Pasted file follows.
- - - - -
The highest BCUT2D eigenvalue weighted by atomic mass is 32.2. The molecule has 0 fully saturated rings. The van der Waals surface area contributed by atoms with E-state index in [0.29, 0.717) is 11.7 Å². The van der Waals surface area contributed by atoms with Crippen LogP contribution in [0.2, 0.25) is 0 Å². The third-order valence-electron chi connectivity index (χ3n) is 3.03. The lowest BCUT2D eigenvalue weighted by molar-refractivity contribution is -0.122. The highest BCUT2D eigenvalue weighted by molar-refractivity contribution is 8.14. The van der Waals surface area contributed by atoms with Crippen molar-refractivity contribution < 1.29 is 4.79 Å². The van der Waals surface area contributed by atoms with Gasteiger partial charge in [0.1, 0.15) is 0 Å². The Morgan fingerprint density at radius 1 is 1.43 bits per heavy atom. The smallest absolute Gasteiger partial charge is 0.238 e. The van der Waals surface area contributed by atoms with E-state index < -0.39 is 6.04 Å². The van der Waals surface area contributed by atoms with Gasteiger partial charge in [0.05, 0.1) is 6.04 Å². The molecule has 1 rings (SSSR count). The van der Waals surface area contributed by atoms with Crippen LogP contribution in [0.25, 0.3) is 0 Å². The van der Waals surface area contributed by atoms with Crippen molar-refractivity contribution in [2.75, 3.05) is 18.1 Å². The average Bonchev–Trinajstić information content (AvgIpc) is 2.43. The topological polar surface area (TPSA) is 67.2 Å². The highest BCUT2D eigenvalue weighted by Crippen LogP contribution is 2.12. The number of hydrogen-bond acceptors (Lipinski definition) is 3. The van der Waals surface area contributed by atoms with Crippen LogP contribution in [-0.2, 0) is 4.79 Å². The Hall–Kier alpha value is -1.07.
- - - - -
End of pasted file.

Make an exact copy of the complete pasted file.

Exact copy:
The highest BCUT2D eigenvalue weighted by atomic mass is 32.2. The molecule has 0 fully saturated rings. The van der Waals surface area contributed by atoms with E-state index in [0.29, 0.717) is 11.7 Å². The van der Waals surface area contributed by atoms with Crippen LogP contribution in [0.2, 0.25) is 0 Å². The third-order valence-electron chi connectivity index (χ3n) is 3.03. The lowest BCUT2D eigenvalue weighted by molar-refractivity contribution is -0.122. The highest BCUT2D eigenvalue weighted by molar-refractivity contribution is 8.14. The van der Waals surface area contributed by atoms with Crippen molar-refractivity contribution < 1.29 is 4.79 Å². The van der Waals surface area contributed by atoms with Gasteiger partial charge in [0.1, 0.15) is 0 Å². The Morgan fingerprint density at radius 1 is 1.43 bits per heavy atom. The smallest absolute Gasteiger partial charge is 0.238 e. The van der Waals surface area contributed by atoms with E-state index < -0.39 is 6.04 Å². The van der Waals surface area contributed by atoms with Gasteiger partial charge in [0.05, 0.1) is 6.04 Å². The molecule has 1 rings (SSSR count). The van der Waals surface area contributed by atoms with Crippen LogP contribution in [0.25, 0.3) is 0 Å². The van der Waals surface area contributed by atoms with Crippen molar-refractivity contribution in [2.75, 3.05) is 18.1 Å². The average Bonchev–Trinajstić information content (AvgIpc) is 2.43. The topological polar surface area (TPSA) is 67.2 Å². The highest BCUT2D eigenvalue weighted by Crippen LogP contribution is 2.12. The number of hydrogen-bond acceptors (Lipinski definition) is 3. The van der Waals surface area contributed by atoms with Crippen LogP contribution in [-0.2, 0) is 4.79 Å². The Hall–Kier alpha value is -1.07.